You may be familiar with different weights and textures of paper, but what about different paper prints? Each paper type has a different set strengths and weaknesses that makes it ideal for different purposes. Read on to learn more…
If you’ve been to school at any point in your lifetime, chances are good that you’re intimately familiar with lined notebook paper. College-ruled paper has 7.1mm of space between each line, while wide-ruled paper has 8.7mm of space between each line. Lined paper works well for taking notes because it keeps your lines of text straight without interfering with the words. It’s also good for letters and text others are going to have to read, for the same reason.
The grid pattern makes graph paper perfect for, well, graphing – but it’s good for other things as well! Drawing exercises and geometric drawings are great jobs for graph paper. It’s also good for organizing lists. When packing for a trip, I like to divide what I need to take into separate boxes for clothes, toiletries, electronics, etc. Graph paper keeps my boxes neat and organized in a way that lined paper can’t, particularly without the use of a ruler. The grid pattern can interfere with writing or drawing for some users, however.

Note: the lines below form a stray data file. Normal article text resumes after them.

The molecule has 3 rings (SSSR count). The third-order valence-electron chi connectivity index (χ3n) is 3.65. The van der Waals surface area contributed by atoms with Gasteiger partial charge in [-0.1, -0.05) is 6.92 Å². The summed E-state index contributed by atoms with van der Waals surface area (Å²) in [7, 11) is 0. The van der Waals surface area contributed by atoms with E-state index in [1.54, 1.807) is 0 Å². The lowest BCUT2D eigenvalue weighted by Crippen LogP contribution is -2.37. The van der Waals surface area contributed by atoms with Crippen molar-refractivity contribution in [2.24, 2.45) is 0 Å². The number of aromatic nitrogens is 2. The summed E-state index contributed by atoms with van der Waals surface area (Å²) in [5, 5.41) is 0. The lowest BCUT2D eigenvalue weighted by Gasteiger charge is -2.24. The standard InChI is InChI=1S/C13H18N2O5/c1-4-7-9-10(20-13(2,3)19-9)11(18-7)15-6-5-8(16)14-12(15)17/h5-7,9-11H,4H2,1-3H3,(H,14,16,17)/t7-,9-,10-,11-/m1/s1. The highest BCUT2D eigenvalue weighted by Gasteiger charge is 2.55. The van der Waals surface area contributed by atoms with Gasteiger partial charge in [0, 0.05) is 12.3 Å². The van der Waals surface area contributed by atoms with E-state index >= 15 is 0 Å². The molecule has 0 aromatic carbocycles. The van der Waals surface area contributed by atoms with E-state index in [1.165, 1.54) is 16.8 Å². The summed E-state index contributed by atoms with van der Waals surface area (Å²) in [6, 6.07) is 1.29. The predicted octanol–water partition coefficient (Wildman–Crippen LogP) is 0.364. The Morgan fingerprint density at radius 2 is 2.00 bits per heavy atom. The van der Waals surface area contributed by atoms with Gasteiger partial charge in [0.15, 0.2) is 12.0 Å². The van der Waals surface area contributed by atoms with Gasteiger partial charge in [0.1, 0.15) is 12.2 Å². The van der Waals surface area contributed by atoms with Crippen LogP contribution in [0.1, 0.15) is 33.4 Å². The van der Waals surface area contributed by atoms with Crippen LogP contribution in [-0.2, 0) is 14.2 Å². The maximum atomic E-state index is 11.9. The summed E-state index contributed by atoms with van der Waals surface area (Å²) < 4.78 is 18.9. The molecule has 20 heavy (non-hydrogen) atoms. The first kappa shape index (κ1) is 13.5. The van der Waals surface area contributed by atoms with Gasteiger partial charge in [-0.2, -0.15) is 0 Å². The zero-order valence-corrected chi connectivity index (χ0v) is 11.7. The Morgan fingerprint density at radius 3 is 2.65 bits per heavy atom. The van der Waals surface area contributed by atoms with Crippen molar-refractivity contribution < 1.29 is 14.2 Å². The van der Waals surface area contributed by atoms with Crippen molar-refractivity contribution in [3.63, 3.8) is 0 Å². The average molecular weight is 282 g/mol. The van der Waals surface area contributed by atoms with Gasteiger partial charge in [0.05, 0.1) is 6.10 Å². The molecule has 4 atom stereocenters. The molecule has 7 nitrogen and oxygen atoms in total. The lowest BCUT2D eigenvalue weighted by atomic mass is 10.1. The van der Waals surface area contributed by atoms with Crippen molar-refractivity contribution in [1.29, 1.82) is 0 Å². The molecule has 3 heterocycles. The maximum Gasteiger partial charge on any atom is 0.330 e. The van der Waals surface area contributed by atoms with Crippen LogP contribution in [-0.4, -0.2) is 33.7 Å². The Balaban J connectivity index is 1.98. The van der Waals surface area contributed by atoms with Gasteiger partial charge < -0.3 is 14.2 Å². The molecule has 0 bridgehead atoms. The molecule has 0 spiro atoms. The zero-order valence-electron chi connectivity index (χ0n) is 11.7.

A completely blank page devoid of printing of any kind provides the ultimate freedom for unencumbered writing and drawing. It’s ideal for sketching and doodling, and you can write lines any which way you choose – diagonally, in a spiral, in the shape of a mouse – the possibilities are endless. On the other hand, the complete lack of structure does present some challenges. Drawing straight lines is infinitely more difficult. It also takes a steady hand and plenty of concentration to write in nice, straight rows with consistently-sized letters without a guide.
This is by far my favorite kind of paper for everyday use. Picture graph paper with a dot in every corner and no lines, and you have dotted paper. I love it because it provides a subtle guide for when you’re yearning for the structure of clean, straight lines and neatly-drawn boxes, but it’s also unobtrusive enough to not interrupt doodles and sketches. My favorite notebook in college was the first notebook I encountered with dotted pages. I filled it with hopes and dreams and unsent letters, scribbles and doodles and thoughtful drawings.
What kind of printed paper is your favorite? What’s in your notebook right now? Let us know in the comments!